• From the project page [propublica.org]:

    Hate crimes and bias incidents are a national problem, but there’s no reliable data on the nature or prevalence of the violence. We’re collecting and verifying reports to create a national database for use by journalists, researchers and civil-rights organizations.

    The 2016 election left many in America afraid – of intolerance and the violence it can inspire. The need for trustworthy facts on the details and frequency of hate crimes and other incidents born of prejudice has never been more urgent.

    At this point, there is simply no reliable national data on hate crimes. And no government agency documents lower-level incidents of harassment and intimidation, such as online or real-life bullying. Documenting and understanding all of these incidents – from hate-inspired murders to anti-Semitic graffiti to racist online trolling – requires new, more creative approaches.

  • by Wizardess ( 888790 ) on Saturday August 19, 2017 @04:47AM (#55047025)

    They appear to be self appointed arbiters of freedom of speech. This is what happened early on during the Wiemar Republic as Hitler's Brown Shirts stated govern the public discourse with violence and coercion.

    More recently in the US I remember the censorship of pornography. The standard was, "I'll recognize it when I see it." It took us a long time to get rid of that censorship. And now we have Google and Pro Publica starting to do the same thing themselves in the name of hate speech, which they refuse to define. "I'll recognize it when I see it." The basic problem is the designated hate speech can be and often is carefully documented taken from primary sources available to everybody. We have somebody going around collecting information, documenting it, and presenting it accurately being censored because the resulting document somehow is this undefined thing called "hate speech."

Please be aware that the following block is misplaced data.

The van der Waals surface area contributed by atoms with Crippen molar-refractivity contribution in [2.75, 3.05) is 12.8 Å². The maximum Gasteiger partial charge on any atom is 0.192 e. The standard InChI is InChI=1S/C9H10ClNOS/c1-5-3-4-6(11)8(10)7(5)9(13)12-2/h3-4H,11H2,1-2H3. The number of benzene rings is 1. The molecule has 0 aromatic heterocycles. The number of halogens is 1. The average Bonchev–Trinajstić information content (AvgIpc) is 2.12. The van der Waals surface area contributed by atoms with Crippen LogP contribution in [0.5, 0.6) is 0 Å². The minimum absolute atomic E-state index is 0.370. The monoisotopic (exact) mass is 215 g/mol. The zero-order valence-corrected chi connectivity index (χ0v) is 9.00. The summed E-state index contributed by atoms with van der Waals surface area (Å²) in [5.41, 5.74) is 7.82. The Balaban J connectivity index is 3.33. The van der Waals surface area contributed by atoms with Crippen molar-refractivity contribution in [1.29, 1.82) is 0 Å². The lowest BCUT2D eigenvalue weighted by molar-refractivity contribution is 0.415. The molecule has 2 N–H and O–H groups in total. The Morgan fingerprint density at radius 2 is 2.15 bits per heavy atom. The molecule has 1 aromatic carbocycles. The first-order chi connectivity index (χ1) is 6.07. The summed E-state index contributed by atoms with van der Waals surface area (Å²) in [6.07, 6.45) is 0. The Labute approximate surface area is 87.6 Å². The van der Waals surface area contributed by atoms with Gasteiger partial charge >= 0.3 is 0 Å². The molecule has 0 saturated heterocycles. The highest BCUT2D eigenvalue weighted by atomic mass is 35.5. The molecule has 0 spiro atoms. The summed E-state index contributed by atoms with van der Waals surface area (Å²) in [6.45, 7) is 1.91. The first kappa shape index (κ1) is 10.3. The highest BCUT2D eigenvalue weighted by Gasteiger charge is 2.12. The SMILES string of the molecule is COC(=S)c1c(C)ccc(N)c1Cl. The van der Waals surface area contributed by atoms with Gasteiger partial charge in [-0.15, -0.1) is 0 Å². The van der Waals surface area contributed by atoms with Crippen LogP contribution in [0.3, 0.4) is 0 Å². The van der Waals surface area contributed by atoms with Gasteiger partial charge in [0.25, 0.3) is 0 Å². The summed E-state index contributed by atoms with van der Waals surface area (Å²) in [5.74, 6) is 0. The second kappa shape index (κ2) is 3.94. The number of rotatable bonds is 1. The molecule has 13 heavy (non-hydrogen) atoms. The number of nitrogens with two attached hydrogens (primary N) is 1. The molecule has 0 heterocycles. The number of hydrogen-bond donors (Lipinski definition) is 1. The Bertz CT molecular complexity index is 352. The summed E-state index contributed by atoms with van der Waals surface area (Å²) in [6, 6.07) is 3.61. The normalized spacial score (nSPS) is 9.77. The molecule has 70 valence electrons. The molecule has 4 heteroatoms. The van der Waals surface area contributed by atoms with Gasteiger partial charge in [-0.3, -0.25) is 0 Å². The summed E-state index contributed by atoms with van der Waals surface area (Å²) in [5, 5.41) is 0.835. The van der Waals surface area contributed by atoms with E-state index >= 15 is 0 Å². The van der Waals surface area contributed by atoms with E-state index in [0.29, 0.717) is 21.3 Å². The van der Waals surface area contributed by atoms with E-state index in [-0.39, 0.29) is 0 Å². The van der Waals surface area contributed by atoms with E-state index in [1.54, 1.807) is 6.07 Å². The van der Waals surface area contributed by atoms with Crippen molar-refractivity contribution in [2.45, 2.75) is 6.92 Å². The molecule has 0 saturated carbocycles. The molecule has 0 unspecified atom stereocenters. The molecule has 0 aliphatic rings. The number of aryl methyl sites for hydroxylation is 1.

This action of censorship is purely a symptom of their participating in what they claim they are trying to stop, Fascism in all its odious putrid excrescence.. You can see this if you read William Shirer's "The Rise and Fall of the Third Reich." This is a heavy read. It is a scary read. It reveals how "movements" such as Antifa are doing exactly what the Germans did leading up to the collapse of the Wiemar Republic and WW-II.

    Please, Google, go back to your roots, "Do no wrong."

    {^_^}

    • by cryptizard ( 2629853 ) on Saturday August 19, 2017 @05:38AM (#55047153)

      This is what happened early on during the Wiemar Republic as Hitler's Brown Shirts stated govern the public discourse with violence and coercion.

      Just clarifying here, you are using nazi atrocities to justify why we should now be tolerant of nazis?

      This is a heavy read. It is a scary read. It reveals how "movements" such as Antifa are doing exactly what the Germans did leading up to the collapse of the Wiemar Republic and WW-II.

      If you are so familiar with the rise of the nazi party why are you not freaking out at what is happening right now in the US? If we say, "oh they are a small group of crazy people, just ignore them and they will go away," that is exactly what happened in Germany before the nazis managed to pit everyone against each other and wrest control of the government. What do you think we should do to prevent that from happening here? Because allowing them a platform didn't work very well last time.

      • I thought we were supposed to be tolerant of everyone. And how many nazis are there? I have never met one, but knew someone who was a hitler youth.
  • by Slugster ( 635830 ) on Saturday August 19, 2017 @06:08AM (#55047235)
    A long time ago governments (of all varieties) would keep huge amounts of paper records on anyone or anything they thought was suspicious.
    And they could afford to pay people to generate LOTS of records, so there ended up being so many records on paper that they became difficult to use.
    Much of the information retained turned out to be ultimately worthless. And of what little of it would have been valuable, there was no way to search or access it efficiently, so it often turned out to be worthless as well.

    When computers came along, it was said that they would fix that problem...... And for a while the computers did... But maybe even that tide is now turning?

    What this basically amounts to is a special project to discover and sub-index results that are already in Google's database system, but that cannot be searched or accessed conveniently by the normal means.